Some compressors will specify that a non-detergent oil be used. This is mainly because compressors are not exposed to by-products of the combustion process as internal combustion engines are. Therefore, detergent based lubricants are normally not required to help keep the engine internals clean. This does not mean that lubricants containing detergents cannot be used, but it does mean that the oil in the compressor should be changed on a regular basis, which should be done in any event as part of a preventive maintenance program. The increased lubricant protection provided by LIQUID BEARING Lubricant Treatment can be extended to compressors if the lubricant is changed on a regular basis.

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Q: Are there any areas where I can't use LIQUID BEARING?

As a general rule, LIQUID BEARING can be used in areas where petroleum-based lubricating oils are already being used.

However, LIQUID BEARING should not be used with brake fluids, or in components where friction is used as a motive force, such as the steel-on-steel elements of cone-type limited slip differentials. This is due to the reduction in the coefficient of friction after adding LIQUID BEARING, which may adversely affect proper component operation. The driving bands of automatic transmissions are lined with a non-metal frictional material and are therefore unaffected by the addition of LIQUID BEARING.

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Q: Can LIQUID BEARING increase horsepower?

Engines are designed using parameters that include fuel and air ratios based on piston compression, camshaft or valve timing, exhaust systems, cylinder head breathing, displacement, etc. When the engine is running, it’s only going to produce as much power as it was designed to, and no more. No additive will "create" power. However, the net power output is reduced by the amount of friction/drag within the engine and/or drivetrain. Using LIQUID BEARING Lubricants throughout the drivetrain can help reduce internal friction between moving mechanical parts. The power that would normally go towards overcoming friction can now either be used, thereby releasing additional power, or it can be saved, increasing fuel mileage. Vehicles that have had the entire engine (including ancillary parts such as power steering pumps, air conditioning compressors, etc.) and driveline parts (u-joints, wheel bearings, transmission, rear axle, etc.) would obtain the highest gains in usable power/economy.
* Thanks to Richard C. for this question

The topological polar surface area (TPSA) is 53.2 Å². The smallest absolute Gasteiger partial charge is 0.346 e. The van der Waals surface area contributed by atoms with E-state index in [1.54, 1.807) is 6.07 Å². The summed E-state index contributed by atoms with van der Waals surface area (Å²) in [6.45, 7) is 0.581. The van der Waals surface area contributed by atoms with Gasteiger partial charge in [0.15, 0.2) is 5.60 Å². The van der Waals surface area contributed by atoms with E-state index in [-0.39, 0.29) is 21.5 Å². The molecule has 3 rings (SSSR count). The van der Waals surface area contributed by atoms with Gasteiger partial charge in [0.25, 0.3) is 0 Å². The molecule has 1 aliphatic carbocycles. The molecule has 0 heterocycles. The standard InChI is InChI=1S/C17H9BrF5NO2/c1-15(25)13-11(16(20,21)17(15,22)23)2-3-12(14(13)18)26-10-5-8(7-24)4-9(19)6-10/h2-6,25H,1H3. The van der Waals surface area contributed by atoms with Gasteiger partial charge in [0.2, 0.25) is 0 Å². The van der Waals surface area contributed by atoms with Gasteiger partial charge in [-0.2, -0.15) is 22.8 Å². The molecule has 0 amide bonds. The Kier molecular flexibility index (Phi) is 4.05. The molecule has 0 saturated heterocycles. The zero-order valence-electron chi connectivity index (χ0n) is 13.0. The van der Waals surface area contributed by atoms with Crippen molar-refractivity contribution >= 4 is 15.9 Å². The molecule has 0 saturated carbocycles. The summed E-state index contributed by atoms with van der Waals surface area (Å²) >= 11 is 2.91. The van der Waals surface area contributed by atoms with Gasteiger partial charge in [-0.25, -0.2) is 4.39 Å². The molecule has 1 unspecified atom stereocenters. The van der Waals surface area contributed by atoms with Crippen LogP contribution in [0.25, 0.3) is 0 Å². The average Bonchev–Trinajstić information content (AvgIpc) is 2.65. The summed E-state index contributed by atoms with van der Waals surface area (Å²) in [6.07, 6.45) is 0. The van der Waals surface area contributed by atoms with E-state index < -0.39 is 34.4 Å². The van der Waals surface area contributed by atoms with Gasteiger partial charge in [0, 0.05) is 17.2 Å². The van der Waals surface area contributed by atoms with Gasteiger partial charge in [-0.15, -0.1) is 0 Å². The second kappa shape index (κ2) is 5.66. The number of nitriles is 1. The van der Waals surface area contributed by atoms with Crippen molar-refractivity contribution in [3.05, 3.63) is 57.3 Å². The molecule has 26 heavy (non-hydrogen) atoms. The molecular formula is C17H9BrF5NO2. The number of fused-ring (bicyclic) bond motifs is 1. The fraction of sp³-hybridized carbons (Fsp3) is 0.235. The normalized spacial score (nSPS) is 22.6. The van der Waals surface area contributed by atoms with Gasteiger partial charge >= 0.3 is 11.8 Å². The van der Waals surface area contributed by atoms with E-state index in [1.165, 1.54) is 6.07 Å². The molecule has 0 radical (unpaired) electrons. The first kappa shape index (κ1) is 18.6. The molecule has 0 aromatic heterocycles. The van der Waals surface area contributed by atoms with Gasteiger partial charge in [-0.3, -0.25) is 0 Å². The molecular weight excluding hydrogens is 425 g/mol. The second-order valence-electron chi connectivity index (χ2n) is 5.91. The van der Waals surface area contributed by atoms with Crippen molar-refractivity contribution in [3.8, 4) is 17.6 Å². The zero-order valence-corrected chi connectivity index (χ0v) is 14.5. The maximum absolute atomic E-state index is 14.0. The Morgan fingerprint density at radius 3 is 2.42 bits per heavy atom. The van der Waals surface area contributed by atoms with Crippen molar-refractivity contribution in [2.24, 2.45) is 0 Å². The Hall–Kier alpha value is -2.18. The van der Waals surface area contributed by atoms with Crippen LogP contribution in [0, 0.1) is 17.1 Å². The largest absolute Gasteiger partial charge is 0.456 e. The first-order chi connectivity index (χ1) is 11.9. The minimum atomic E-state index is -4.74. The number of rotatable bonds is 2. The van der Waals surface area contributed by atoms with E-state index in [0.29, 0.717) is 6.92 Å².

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Q: When is the best time to use LIQUID BEARING products?

All manufactured items, from 747's to televisions, will have a high Probability of Failure when switched on for the first time. As the component continues to operate, the Probability of Failure is reduced until the failure rate becomes stable. This time segment is known as the "wear-in" period and the best time to use LIQUID BEARING products is shortly after the wear-in period. The regular use of LIQUID BEARING products at this time will help to maintain this "as new" condition and ensure that maximum reliability is maintained over the service life of the unit.

That being said, LIQUID BEARING products can be used at any time during the unit's service life providing that the appropriate directions for the use of each product are followed. And although LIQUID BEARING products will help to improve the operating condition of any mechanical component, it should not be expected to make up for deficiencies in mechanical condition.

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Q: Will LIQUID BEARING void my warranty?

Manufacturers' warrantees are intended to cover defects in workmanship and faulty parts. The use of lubricant additives in new cars or equipment, in itself, will not void any warrantees. However, the use of some lamellar-based (particles of low coefficient physical material intended to reduce friction, ie, moly, graphite, etc.), or polymer-based (PTFE or nylon) additives have been known to cause certain types of equipment failures. These types of failures would not be covered by any new car or equipment warranty. However, LIQUID BEARING products do not contain any solid particles that could reduce bearing clearances, or clog oil filters and/or galleries. The use of LIQUID BEARING would therefore not conflict with any warranty policies.

But while the warranty "safety net" of new engines or equipment is nice to have, if there are any concerns regarding the use of LIQUID BEARING during a warranty period, the use of LIQUID BEARING products should definitely be considered or implemented after the warranty period expires. Once the warranty expires, the equipment owner becomes responsible for all repair costs, as well as costs in downtime and lost productivity. He/She should then explore all options to minimize these costs, including the regular use of LIQUID BEARING lubricants, which would also be relatively more cost-effective.